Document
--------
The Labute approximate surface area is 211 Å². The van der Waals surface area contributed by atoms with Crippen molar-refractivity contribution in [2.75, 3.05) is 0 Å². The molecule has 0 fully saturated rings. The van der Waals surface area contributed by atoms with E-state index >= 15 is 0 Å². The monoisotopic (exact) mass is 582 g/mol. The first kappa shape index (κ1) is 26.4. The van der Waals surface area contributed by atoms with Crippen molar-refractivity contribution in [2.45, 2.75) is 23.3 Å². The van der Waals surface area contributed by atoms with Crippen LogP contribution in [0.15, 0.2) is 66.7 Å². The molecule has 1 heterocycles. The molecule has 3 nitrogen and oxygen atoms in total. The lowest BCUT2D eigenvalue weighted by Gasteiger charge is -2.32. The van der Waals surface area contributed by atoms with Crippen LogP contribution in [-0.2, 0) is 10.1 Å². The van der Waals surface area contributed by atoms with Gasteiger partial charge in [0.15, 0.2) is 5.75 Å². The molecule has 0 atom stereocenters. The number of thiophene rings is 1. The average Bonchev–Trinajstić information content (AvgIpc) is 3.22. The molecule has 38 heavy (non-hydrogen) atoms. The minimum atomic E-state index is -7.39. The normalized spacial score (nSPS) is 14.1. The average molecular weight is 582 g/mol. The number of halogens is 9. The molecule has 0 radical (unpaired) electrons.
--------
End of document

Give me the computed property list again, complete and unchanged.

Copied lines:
The Labute approximate surface area is 211 Å². The van der Waals surface area contributed by atoms with Crippen molar-refractivity contribution in [2.75, 3.05) is 0 Å². The molecule has 0 fully saturated rings. The van der Waals surface area contributed by atoms with E-state index >= 15 is 0 Å². The monoisotopic (exact) mass is 582 g/mol. The first kappa shape index (κ1) is 26.4. The van der Waals surface area contributed by atoms with Crippen molar-refractivity contribution in [2.45, 2.75) is 23.3 Å². The van der Waals surface area contributed by atoms with Crippen LogP contribution in [0.15, 0.2) is 66.7 Å². The molecule has 1 heterocycles. The molecule has 3 nitrogen and oxygen atoms in total. The lowest BCUT2D eigenvalue weighted by Gasteiger charge is -2.32. The van der Waals surface area contributed by atoms with Crippen LogP contribution in [-0.2, 0) is 10.1 Å². The van der Waals surface area contributed by atoms with Gasteiger partial charge in [0.15, 0.2) is 5.75 Å². The molecule has 0 atom stereocenters. The number of thiophene rings is 1. The average Bonchev–Trinajstić information content (AvgIpc) is 3.22. The molecule has 38 heavy (non-hydrogen) atoms. The minimum atomic E-state index is -7.39. The normalized spacial score (nSPS) is 14.1. The average molecular weight is 582 g/mol. The number of halogens is 9. The molecule has 0 radical (unpaired) electrons.